Suggestion that U.S. members contribute in addition to the $5 annual dues to support members in developing countries.

Discussion of ID number for IRS, complicated procedures.

  1. Rick Scott invited contributions.
  2. Suggestion that we read the work of Sylvia Scribner, Jean Lave, David Lancy, Geoffrey Saxe.
  3. Several new people joined the group. Meeting was adjourned.


August Meeting of ISGEm Advisory Board


Meeting of ISGEm Advisory Board on August 1, 1988. Report prepared by Claudia Zaslavsky.

Present: Gloria, Ubi, Rick and Claudia

  1. Four categories of interest:
    1. Research project
    2. Classroom applications
    3. Out-of-school applications
    4. Theoretical foundations
    5. Other (?)
  2. Plan for ICME-7 in Quebec, 1992. Coordinator for each category listed above. Plan a symposium for each category. Finalize in April 1989.

III. A draft of Constitution and By-Laws have been submitted by Luis Ortiz-Franco. Proposed regional subdivisions need discussion. The main purpose for a Constitution is to facilitate tax-exempt status in the U.S.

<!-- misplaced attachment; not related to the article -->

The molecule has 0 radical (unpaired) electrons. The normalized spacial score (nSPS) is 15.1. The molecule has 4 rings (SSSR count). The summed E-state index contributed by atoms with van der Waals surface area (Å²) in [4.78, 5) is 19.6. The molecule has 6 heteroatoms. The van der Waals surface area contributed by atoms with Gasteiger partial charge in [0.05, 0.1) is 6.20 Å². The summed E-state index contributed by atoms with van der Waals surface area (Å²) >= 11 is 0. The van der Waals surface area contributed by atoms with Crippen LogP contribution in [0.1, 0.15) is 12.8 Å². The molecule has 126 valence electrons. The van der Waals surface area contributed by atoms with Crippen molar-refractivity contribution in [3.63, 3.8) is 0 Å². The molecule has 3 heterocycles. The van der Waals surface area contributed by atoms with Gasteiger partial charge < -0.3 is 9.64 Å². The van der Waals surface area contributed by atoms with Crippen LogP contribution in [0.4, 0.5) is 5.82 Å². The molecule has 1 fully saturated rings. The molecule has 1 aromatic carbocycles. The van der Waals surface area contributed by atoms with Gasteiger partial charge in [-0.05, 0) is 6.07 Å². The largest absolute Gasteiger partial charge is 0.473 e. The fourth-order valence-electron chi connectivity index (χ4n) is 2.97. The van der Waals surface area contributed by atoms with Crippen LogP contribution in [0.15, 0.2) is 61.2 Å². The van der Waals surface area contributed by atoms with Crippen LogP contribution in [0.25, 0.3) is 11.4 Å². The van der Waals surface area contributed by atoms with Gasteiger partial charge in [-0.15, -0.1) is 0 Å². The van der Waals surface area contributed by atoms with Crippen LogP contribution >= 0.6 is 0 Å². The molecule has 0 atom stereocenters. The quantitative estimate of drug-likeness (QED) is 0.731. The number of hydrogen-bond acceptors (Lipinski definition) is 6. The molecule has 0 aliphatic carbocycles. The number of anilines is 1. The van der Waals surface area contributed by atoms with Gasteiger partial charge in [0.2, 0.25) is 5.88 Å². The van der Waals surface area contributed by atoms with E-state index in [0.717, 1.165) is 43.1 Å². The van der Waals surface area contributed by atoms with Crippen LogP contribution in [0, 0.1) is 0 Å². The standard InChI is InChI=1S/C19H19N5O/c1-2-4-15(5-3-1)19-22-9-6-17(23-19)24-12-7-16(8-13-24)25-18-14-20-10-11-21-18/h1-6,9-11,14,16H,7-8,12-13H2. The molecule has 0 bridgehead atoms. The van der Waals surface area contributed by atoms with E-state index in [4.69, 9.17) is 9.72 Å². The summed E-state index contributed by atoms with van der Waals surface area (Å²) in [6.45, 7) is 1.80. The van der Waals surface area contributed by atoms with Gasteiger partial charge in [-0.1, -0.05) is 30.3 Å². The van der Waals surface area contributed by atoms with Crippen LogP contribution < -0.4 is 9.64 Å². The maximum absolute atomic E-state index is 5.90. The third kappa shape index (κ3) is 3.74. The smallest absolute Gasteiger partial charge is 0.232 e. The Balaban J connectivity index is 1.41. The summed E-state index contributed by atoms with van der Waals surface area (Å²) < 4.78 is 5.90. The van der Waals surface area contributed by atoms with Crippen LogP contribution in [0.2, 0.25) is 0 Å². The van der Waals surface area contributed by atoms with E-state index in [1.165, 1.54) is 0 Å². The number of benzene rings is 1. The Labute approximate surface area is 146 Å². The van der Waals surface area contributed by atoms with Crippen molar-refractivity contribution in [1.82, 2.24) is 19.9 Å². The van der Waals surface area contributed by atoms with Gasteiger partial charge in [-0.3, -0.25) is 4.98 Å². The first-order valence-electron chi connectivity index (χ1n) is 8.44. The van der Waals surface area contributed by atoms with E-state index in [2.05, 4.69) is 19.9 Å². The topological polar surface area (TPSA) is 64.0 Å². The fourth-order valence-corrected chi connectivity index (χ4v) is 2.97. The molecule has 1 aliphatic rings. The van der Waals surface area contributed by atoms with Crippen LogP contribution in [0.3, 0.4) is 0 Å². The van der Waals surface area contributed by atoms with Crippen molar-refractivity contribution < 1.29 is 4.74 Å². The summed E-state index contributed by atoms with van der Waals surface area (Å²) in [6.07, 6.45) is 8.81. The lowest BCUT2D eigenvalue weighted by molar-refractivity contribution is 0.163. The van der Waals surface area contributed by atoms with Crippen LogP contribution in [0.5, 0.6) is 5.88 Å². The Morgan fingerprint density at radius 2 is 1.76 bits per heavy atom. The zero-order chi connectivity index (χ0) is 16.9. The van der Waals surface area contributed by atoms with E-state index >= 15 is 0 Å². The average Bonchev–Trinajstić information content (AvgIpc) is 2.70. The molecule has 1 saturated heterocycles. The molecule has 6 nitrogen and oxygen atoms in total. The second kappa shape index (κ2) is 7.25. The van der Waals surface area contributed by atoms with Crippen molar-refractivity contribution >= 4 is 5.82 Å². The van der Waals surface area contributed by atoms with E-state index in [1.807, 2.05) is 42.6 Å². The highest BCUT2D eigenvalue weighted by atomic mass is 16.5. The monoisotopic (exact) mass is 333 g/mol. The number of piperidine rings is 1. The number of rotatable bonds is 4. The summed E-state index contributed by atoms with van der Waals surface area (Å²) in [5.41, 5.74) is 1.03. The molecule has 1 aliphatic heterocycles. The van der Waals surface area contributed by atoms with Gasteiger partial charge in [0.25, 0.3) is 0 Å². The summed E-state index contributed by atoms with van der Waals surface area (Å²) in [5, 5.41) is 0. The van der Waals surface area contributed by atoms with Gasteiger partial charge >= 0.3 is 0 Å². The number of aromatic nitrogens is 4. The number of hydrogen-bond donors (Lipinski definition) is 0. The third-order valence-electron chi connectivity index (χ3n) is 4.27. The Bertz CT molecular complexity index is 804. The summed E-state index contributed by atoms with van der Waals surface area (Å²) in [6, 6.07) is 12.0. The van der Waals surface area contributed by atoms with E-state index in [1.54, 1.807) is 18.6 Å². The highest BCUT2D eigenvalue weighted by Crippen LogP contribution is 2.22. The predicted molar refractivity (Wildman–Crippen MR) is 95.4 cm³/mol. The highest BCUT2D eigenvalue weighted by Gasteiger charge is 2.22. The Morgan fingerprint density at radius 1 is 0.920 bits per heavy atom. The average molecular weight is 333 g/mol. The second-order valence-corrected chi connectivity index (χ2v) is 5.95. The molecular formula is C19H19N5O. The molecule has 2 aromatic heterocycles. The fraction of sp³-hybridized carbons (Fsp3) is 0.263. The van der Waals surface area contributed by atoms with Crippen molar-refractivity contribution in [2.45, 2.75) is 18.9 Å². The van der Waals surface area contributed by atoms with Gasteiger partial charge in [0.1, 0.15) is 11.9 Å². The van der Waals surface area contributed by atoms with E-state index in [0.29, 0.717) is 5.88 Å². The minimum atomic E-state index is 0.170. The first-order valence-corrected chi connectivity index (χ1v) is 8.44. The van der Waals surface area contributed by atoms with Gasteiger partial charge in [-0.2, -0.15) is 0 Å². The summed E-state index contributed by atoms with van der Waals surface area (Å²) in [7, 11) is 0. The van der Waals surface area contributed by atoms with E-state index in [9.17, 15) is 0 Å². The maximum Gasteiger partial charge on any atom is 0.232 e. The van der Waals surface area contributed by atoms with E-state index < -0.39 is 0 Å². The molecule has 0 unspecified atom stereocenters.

ISGEm Advisory Meeting in Budapest, Hungary

Minutes of the meeting of the ISGEm in Budapest, Hungary, on August 1, 1988.

Over forty people attended the meeting held in conjunction with the Sixth International Conference on Mathematics Education (ICME). The following is the order of business as reported by Claudia Zaslavsky.

The Chair, Gloria Gilmer, announced the agenda:

  1. Thrusts of the ISGEm.
    II. Geographical regions.
    III. Plans for ICME-7 in Quebec in 1992.
    IV. Plans for NCTM Annual Meeting in 1989.
    V. Announcements, etc.

I.Thrusts of the ISGEm:

  1. Research in culturally diversified projects.
    2. Curriculum development projects and classroom applications.
    3. Out-of-school applications.
    4. Conceptual and theoretical foundations.



  1. It was suggested that the thrusts could be used for themes for presentations at ICME-7. One whole day (such as the “Mathematics, Education and Societv” Special Fifth Day in Budapest) oras part of previously established Theme or Topic Groups orcreate our own Theme or Topic group and/ or some areas in the Special Day Program.